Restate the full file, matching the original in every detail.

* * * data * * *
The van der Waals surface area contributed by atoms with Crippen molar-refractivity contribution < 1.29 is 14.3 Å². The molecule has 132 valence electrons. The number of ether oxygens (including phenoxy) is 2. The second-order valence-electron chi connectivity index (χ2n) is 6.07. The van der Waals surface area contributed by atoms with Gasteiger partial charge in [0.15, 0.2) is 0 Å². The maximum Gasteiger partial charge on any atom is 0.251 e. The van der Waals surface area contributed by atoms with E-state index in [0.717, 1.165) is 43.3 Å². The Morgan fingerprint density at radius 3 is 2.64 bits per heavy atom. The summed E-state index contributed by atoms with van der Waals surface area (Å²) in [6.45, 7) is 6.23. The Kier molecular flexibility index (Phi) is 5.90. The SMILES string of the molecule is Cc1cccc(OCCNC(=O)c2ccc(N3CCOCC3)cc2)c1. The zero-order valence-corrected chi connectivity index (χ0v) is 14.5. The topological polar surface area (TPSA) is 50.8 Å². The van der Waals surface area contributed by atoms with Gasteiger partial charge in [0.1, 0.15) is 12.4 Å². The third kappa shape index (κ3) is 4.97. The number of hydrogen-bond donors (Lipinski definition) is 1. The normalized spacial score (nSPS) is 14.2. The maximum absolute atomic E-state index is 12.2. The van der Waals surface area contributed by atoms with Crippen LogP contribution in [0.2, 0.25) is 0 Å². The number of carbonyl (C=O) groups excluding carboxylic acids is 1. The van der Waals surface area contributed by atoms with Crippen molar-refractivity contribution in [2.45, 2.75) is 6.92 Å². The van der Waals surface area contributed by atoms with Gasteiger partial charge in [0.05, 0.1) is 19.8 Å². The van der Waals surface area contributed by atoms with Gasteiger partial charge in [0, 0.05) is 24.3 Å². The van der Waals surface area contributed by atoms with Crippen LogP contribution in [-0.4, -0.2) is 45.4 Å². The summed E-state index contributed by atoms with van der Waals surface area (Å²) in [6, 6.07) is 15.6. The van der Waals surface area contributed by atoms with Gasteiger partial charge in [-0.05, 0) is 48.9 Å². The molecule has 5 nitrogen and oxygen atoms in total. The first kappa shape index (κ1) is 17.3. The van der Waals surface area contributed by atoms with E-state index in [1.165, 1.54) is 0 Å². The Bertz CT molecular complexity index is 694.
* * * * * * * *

The van der Waals surface area contributed by atoms with Crippen molar-refractivity contribution < 1.29 is 14.3 Å². The molecule has 132 valence electrons. The number of ether oxygens (including phenoxy) is 2. The second-order valence-electron chi connectivity index (χ2n) is 6.07. The van der Waals surface area contributed by atoms with Gasteiger partial charge in [0.15, 0.2) is 0 Å². The maximum Gasteiger partial charge on any atom is 0.251 e. The van der Waals surface area contributed by atoms with E-state index in [0.717, 1.165) is 43.3 Å². The Morgan fingerprint density at radius 3 is 2.64 bits per heavy atom. The summed E-state index contributed by atoms with van der Waals surface area (Å²) in [6.45, 7) is 6.23. The Kier molecular flexibility index (Phi) is 5.90. The SMILES string of the molecule is Cc1cccc(OCCNC(=O)c2ccc(N3CCOCC3)cc2)c1. The zero-order valence-corrected chi connectivity index (χ0v) is 14.5. The topological polar surface area (TPSA) is 50.8 Å². The van der Waals surface area contributed by atoms with Gasteiger partial charge in [0.1, 0.15) is 12.4 Å². The third kappa shape index (κ3) is 4.97. The number of hydrogen-bond donors (Lipinski definition) is 1. The normalized spacial score (nSPS) is 14.2. The maximum absolute atomic E-state index is 12.2. The van der Waals surface area contributed by atoms with Crippen LogP contribution in [0.2, 0.25) is 0 Å². The number of carbonyl (C=O) groups excluding carboxylic acids is 1. The van der Waals surface area contributed by atoms with Crippen molar-refractivity contribution in [2.45, 2.75) is 6.92 Å². The van der Waals surface area contributed by atoms with Gasteiger partial charge in [0.05, 0.1) is 19.8 Å². The van der Waals surface area contributed by atoms with Gasteiger partial charge in [0, 0.05) is 24.3 Å². The van der Waals surface area contributed by atoms with Crippen LogP contribution in [-0.4, -0.2) is 45.4 Å². The summed E-state index contributed by atoms with van der Waals surface area (Å²) in [6, 6.07) is 15.6. The van der Waals surface area contributed by atoms with Gasteiger partial charge in [-0.05, 0) is 48.9 Å². The molecule has 5 nitrogen and oxygen atoms in total. The first kappa shape index (κ1) is 17.3. The van der Waals surface area contributed by atoms with E-state index in [1.165, 1.54) is 0 Å². The Bertz CT molecular complexity index is 694.